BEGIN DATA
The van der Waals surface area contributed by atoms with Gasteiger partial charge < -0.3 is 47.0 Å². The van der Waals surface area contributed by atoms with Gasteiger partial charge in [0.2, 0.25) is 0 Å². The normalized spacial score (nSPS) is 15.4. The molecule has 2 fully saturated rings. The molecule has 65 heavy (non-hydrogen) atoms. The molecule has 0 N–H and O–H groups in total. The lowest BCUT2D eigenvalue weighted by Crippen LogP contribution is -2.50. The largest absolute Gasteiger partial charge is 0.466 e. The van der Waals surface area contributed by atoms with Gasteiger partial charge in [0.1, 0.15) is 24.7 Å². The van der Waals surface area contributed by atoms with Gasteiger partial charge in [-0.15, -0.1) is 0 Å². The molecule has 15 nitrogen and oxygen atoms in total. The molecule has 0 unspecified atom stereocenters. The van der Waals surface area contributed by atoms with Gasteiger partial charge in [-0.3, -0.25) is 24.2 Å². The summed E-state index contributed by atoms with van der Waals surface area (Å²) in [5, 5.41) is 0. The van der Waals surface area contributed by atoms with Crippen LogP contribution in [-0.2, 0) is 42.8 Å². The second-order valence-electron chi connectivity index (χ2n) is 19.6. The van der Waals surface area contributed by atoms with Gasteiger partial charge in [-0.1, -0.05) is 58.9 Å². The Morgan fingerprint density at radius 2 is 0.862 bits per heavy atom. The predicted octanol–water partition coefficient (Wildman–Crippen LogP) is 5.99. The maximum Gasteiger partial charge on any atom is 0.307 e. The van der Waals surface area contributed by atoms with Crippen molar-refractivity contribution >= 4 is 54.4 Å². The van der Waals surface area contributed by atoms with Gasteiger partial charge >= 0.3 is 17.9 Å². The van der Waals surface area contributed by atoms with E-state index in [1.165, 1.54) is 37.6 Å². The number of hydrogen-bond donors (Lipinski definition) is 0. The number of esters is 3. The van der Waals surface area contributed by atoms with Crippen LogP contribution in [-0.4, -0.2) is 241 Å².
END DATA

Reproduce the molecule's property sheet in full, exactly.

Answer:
The van der Waals surface area contributed by atoms with Gasteiger partial charge < -0.3 is 47.0 Å². The van der Waals surface area contributed by atoms with Gasteiger partial charge in [0.2, 0.25) is 0 Å². The normalized spacial score (nSPS) is 15.4. The molecule has 2 fully saturated rings. The molecule has 65 heavy (non-hydrogen) atoms. The molecule has 0 N–H and O–H groups in total. The lowest BCUT2D eigenvalue weighted by Crippen LogP contribution is -2.50. The largest absolute Gasteiger partial charge is 0.466 e. The van der Waals surface area contributed by atoms with Gasteiger partial charge in [0.1, 0.15) is 24.7 Å². The van der Waals surface area contributed by atoms with Gasteiger partial charge in [-0.15, -0.1) is 0 Å². The molecule has 15 nitrogen and oxygen atoms in total. The molecule has 0 unspecified atom stereocenters. The van der Waals surface area contributed by atoms with Gasteiger partial charge in [-0.3, -0.25) is 24.2 Å². The summed E-state index contributed by atoms with van der Waals surface area (Å²) in [5, 5.41) is 0. The van der Waals surface area contributed by atoms with Crippen LogP contribution in [-0.2, 0) is 42.8 Å². The second-order valence-electron chi connectivity index (χ2n) is 19.6. The van der Waals surface area contributed by atoms with Gasteiger partial charge in [-0.1, -0.05) is 58.9 Å². The Morgan fingerprint density at radius 2 is 0.862 bits per heavy atom. The predicted octanol–water partition coefficient (Wildman–Crippen LogP) is 5.99. The maximum Gasteiger partial charge on any atom is 0.307 e. The van der Waals surface area contributed by atoms with Crippen molar-refractivity contribution >= 4 is 54.4 Å². The van der Waals surface area contributed by atoms with Gasteiger partial charge >= 0.3 is 17.9 Å². The van der Waals surface area contributed by atoms with E-state index in [1.165, 1.54) is 37.6 Å². The number of hydrogen-bond donors (Lipinski definition) is 0. The number of esters is 3. The van der Waals surface area contributed by atoms with Crippen LogP contribution in [-0.4, -0.2) is 241 Å².